“We are tasked with finding that middle ground,” explained Armstrong.
Armstrong was also sued by the State of Montana for Black Knight security and security, accusing 3rd Ward Council member Daniel Carlino of hiring an armed guard who didn’t have the proper firearms license to carry a gun. He said he was concerned about the fact that the investigation was placed on probation.
“We have been aware of the concerns raised by[Mr Carlino]for some time and have been in communication with Black Knight,” Armstrong said. “We are very confident in their ability to provide the services we need.”
Carlino spoke after Armstrong’s presentation.
“Are you concerned that you’re hiring a company that’s on probation from the state to hire people who weren’t previously licensed to carry guns to roam the streets with guns?” Carlino asked.
A Black Knight representative addressed the council and said it had cleared the process to make it possible. He said he would be surprised if he hadn’t overlooked an employee who didn’t have one.
“With the staffing and the fact that it takes six to eight weeks for someone to get a license, it’s easy to overlook, especially if you have someone with a military background or coming in with a license from another state. ‘ said Hill. “Yes, we’re on probation for letting someone work without a license, but I can guarantee it won’t happen again.”
Some residents of the licensed campgrounds have spoken out and said they hoped the sites would remain open during the winter. is.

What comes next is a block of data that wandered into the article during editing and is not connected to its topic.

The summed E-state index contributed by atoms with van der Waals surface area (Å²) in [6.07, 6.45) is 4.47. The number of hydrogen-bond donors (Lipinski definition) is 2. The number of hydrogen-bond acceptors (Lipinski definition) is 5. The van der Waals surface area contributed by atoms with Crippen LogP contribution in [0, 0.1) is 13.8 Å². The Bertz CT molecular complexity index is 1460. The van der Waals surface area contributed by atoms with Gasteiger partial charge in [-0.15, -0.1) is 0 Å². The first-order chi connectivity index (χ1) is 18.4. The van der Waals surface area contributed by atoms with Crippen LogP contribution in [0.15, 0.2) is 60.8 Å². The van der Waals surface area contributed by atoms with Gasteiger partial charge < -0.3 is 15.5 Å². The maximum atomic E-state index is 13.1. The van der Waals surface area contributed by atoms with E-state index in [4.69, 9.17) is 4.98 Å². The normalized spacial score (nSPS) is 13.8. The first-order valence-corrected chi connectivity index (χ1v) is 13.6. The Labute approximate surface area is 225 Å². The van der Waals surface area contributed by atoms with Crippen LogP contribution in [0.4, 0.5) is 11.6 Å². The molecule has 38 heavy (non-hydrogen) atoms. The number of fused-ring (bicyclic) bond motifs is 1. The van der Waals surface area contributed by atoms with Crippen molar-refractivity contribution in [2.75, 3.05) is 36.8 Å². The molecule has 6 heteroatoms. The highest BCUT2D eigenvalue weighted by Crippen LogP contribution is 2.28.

Carlino asked if ARPA funds could be used to keep certified camp sites open.
But Armstrong and city chief executive Dale Bickel said the challenge of keeping the site open in the winter was insurmountable, especially given the lack of running water. He said outreach workers have been contacting people living there to let them know the site will be closed, and the goal is to move them to emergency winter shelters that open on October 31. I was.
“We’re stuck between a rock and a hard place,” said Gwen Jones, a member of the Third Ward Council, and said that homeless shelters could be built next year when federal funding runs out in case of a crisis. You mentioned that you are trying to secure the funds to operate the The service tax was not passed in November this year.
Carlino said he hopes the city council will revise the budget to keep the campgrounds licensed.
Jordan has hinted that the city is “rushing” the process of closing licensed campgrounds and not listening to the people who live there.
4th Ward Council member Mike Nugent disputed the accusations.
“I also think that as a community, we struggle with how we’re going to fund this, how much we’re going to fund it,” he said. ”
But he said anyone who framed the conversation and weighed all the options as if city officials weren’t working hard would do them a disservice.
The council had not actually voted on whether to keep the official campgrounds open on Wednesday. Members voted on three issues: $700,000 in federal ARPA funds to fund an emergency winter shelter next year, and $500,000 in federal ARPA funds to sign a contract with Black Knight Security next year. and to fund a one-month extension of security provided by Rogers International at a certified campsite of $130,000 in federal ARPA funds.
All three motions passed, but the motion to fund the deal with Black Knight was referred to the committee for further discussion.